Story: Hops, tobacco and hemp
Beer, cigarettes and marijuana – the pleasurable vices of many – are all produced from plants. Hop flowers are grown in New Zealand to flavour beer, but tobacco is no longer an important crop. Low-narcotic hemp varieties are cultivated for fibre, while the more potent variety is grown illegally.
Full story by Jim McAloon
Main image: Hop flower cones
The Short Story
A quick, easy summaryRead the Full Story
The flower of the hop plant adds flavour and bitterness to beer. Hops have been used in brewing for at least 1,000 years.
Hops are grown mostly in the warm, sunny Nelson area. The vines twine up wires between tall posts.
In the mid-1800s, breweries planted hop gardens. The flowers were picked in autumn, mostly by women and children. Some schools gave students a special holiday so they could help with the harvest.
Hops have been picked mainly by machine since the 1960s. Today, they are made into convenient pellets before being used to flavour beer.
Tobacco growing became popular around Nelson after the W. D. & H. O. Wills cigarette factory was set up in Wellington in 1919. The company helped farmers build kilns to dry the tobacco leaves.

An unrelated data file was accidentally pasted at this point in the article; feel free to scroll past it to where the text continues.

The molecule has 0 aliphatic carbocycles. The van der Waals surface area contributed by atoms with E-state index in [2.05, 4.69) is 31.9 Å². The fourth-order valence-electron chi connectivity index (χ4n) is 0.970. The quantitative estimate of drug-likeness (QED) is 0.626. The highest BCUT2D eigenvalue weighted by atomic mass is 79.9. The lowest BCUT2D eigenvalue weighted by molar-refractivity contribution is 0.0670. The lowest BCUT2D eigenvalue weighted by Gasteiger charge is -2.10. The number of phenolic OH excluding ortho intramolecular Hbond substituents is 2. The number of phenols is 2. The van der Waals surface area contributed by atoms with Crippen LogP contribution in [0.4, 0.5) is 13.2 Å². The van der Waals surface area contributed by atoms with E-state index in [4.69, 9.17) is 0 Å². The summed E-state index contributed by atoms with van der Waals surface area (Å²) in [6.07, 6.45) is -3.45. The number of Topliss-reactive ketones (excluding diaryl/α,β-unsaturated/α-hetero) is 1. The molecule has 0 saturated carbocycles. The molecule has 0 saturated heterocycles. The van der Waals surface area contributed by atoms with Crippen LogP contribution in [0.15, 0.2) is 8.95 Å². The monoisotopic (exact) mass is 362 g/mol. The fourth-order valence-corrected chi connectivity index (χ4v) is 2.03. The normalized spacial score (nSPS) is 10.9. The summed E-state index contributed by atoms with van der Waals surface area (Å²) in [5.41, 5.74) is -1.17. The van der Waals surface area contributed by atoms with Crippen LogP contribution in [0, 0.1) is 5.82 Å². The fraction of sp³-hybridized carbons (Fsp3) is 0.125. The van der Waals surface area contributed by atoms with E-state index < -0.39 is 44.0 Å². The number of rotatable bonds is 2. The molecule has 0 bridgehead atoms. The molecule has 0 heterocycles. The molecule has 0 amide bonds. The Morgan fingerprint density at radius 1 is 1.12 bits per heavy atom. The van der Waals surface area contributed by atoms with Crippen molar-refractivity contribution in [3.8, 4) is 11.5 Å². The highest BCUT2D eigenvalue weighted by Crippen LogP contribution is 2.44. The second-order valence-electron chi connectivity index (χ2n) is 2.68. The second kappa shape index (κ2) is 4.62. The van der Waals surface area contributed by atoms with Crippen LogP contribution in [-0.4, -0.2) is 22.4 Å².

From the 1930s, laws were passed to protect growers. The government set prices, and cigarette factories had to use 30% of local tobacco. Tobacco growing expanded.
By the 1970s, the tobacco industry was in decline. People were more aware that smoking was harmful to health. The government removed its legal protection, and tobacco growers changed to other crops.
Hemp is the fibre of the cannabis plant, and can be made into rope, fabric and paper. The oil from the seeds is good for health. In the early 1900s, medicinal remedies were made from hemp-seed oil, and hemp was sometimes planted in orchards to help control insects.
Some types of cannabis can be used as a drug, and in 1927 a law was passed to stop people growing it. However, the plants are grown illegally in many areas.
In the early 2000s, people started to grow hemp as a crop, to produce fibre and oil.